We were interested to find whether older adults would exhibit differences in neural connectivity between regions important for emotional scene memory—namely, the pre-frontal cortex (orbitofrontal and dorsolateral), medial temporal regions (amygdala and parahippocampal gyrus), superior parietal lobe, and fusiform gyrus (Kensinger and Schacter, 2006, 2008; Kensinger et al., 2007a). Moreover, by examining memory for positive and for negative stimuli, instead of focusing on only one valence, it was possible to see whether there were similar patterns of connectivity in young and older adults irrespective of valence. We predicted that age-related changes in connectivity underlying memory for both the emotional item and background context may be particularly evident for positive scenes. We hypothesized that when older adults are able to broaden their focus at encoding to remember both the item and context, they would show a compensatory anterior-to-posterior shift in processing, with greater connectivity between the dlPFC, OFC, and medial temporal lobe in older adults than in younger adults. The OFC and amygdala have strong reciprocal connections that are especially relevant for emotion-related learning (reviewed by Kringelbach and Rolls, 2004), however it may be that older adults’ selective emotional item encoding is associated with failure to engage these additional prefrontal connections, and the connectivity underlying selective emotional item memory is restricted to medial temporal lobe structures. To further investigate these possibilities, correlational analyses between activation in a priori regions of interest of the amygdala and OFC were used to illustrate the age-related changes in the correspondence between these two regions.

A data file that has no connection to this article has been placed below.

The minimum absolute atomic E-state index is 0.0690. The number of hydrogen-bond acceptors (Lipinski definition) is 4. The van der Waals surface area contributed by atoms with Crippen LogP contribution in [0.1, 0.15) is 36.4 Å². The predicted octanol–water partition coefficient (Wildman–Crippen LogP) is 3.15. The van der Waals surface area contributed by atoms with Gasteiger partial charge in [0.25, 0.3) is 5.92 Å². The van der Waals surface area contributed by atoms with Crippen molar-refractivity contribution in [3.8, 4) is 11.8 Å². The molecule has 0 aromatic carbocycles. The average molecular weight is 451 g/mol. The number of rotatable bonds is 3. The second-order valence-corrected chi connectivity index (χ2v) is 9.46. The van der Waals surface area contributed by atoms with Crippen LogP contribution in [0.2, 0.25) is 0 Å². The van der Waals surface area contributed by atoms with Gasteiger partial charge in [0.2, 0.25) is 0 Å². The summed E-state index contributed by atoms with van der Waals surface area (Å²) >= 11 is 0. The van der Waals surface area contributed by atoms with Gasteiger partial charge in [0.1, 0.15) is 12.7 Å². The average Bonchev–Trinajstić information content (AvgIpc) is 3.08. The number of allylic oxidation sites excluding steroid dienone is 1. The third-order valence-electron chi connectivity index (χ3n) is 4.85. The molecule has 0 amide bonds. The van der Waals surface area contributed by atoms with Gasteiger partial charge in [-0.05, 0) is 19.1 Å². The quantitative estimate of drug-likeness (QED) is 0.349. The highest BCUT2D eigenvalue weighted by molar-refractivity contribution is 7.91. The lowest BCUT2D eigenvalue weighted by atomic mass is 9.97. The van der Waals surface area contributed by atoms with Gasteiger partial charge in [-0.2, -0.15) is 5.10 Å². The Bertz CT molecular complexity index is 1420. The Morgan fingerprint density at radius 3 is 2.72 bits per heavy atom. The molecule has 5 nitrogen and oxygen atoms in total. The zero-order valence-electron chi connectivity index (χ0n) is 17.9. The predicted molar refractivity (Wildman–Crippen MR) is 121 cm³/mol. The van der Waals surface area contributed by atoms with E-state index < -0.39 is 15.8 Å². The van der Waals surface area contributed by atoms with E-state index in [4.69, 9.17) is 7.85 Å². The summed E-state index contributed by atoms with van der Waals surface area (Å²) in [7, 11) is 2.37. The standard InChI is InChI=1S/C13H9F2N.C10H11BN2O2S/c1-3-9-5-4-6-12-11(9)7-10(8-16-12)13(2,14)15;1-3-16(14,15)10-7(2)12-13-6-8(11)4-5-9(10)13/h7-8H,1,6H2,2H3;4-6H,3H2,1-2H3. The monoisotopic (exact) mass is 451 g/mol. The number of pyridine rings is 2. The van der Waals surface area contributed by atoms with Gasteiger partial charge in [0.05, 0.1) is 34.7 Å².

Participants included 19 young adults (7 men, 12 women; mean (M) age = 23.67 years; range, 19–29 years) and 18 older adults (7 men, 11 women; age M = 74.4 years; range, 67–83 years). Young adult participants had 14 to 20 years of education (M = 16.7) and older adult participants had 12 to 18 years of education (M = 15.9). The young adults’ neural activity (but not connectivity) was reported in a prior study (Waring and Kensinger, 2011). One young adult (female, 24 years old, 18 years of education) was excluded from analyses due to problems obtaining a reliable signal (attributed to scanner spiking). See Table 1 for additional participant characteristics. All were right-handed native English speakers with normal or corrected to normal vision. Participants were screened for history of psychiatric or neurological disorders, or treatment with centrally acting medications. At the time of the study, participants scored within the normal range on standardized measures of depression and anxiety. Participants gave informed consent to participate in a manner approved by the Institutional Review Boards of Massachusetts General Hospital and Boston College. Participants were paid $25 per hour for participating, prorated to the nearest half hour.